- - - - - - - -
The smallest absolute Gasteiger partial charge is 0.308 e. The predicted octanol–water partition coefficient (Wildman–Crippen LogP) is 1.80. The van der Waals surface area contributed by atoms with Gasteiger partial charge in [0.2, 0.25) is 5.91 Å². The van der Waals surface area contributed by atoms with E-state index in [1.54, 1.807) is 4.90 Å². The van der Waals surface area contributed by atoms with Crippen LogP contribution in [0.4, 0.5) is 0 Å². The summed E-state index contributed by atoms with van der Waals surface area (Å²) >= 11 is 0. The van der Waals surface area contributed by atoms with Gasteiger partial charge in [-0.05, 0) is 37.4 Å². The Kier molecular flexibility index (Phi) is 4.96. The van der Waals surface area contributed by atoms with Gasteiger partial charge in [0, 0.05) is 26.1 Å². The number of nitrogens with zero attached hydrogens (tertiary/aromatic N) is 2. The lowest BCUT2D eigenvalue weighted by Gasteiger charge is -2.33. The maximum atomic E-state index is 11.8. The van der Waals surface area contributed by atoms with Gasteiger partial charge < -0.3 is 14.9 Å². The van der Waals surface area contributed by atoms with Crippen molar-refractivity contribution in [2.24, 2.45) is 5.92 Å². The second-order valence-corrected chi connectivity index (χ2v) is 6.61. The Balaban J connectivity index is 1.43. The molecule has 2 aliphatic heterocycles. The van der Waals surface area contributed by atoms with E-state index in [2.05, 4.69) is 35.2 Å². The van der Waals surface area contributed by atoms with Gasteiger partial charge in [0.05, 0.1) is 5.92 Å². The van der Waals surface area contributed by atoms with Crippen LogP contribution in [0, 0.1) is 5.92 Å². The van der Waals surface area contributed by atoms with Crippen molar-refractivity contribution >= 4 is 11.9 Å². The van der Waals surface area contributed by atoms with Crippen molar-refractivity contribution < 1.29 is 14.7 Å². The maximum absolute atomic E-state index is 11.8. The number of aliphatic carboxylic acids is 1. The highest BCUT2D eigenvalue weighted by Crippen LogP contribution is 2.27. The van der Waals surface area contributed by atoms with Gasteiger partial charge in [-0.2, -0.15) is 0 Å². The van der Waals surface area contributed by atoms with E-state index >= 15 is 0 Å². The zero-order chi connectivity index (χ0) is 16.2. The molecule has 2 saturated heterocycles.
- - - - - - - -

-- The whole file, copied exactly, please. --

The smallest absolute Gasteiger partial charge is 0.308 e. The predicted octanol–water partition coefficient (Wildman–Crippen LogP) is 1.80. The van der Waals surface area contributed by atoms with Gasteiger partial charge in [0.2, 0.25) is 5.91 Å². The van der Waals surface area contributed by atoms with E-state index in [1.54, 1.807) is 4.90 Å². The van der Waals surface area contributed by atoms with Crippen LogP contribution in [0.4, 0.5) is 0 Å². The summed E-state index contributed by atoms with van der Waals surface area (Å²) >= 11 is 0. The van der Waals surface area contributed by atoms with Gasteiger partial charge in [-0.05, 0) is 37.4 Å². The Kier molecular flexibility index (Phi) is 4.96. The van der Waals surface area contributed by atoms with Gasteiger partial charge in [0, 0.05) is 26.1 Å². The number of nitrogens with zero attached hydrogens (tertiary/aromatic N) is 2. The lowest BCUT2D eigenvalue weighted by Gasteiger charge is -2.33. The maximum atomic E-state index is 11.8. The van der Waals surface area contributed by atoms with Gasteiger partial charge < -0.3 is 14.9 Å². The van der Waals surface area contributed by atoms with Crippen molar-refractivity contribution in [2.24, 2.45) is 5.92 Å². The second-order valence-corrected chi connectivity index (χ2v) is 6.61. The Balaban J connectivity index is 1.43. The molecule has 2 aliphatic heterocycles. The van der Waals surface area contributed by atoms with E-state index in [2.05, 4.69) is 35.2 Å². The van der Waals surface area contributed by atoms with Gasteiger partial charge in [0.05, 0.1) is 5.92 Å². The van der Waals surface area contributed by atoms with Crippen LogP contribution in [0, 0.1) is 5.92 Å². The van der Waals surface area contributed by atoms with Crippen molar-refractivity contribution >= 4 is 11.9 Å². The van der Waals surface area contributed by atoms with Crippen molar-refractivity contribution < 1.29 is 14.7 Å². The maximum absolute atomic E-state index is 11.8. The number of aliphatic carboxylic acids is 1. The highest BCUT2D eigenvalue weighted by Crippen LogP contribution is 2.27. The van der Waals surface area contributed by atoms with Gasteiger partial charge in [-0.2, -0.15) is 0 Å². The van der Waals surface area contributed by atoms with E-state index >= 15 is 0 Å². The zero-order chi connectivity index (χ0) is 16.2. The molecule has 2 saturated heterocycles.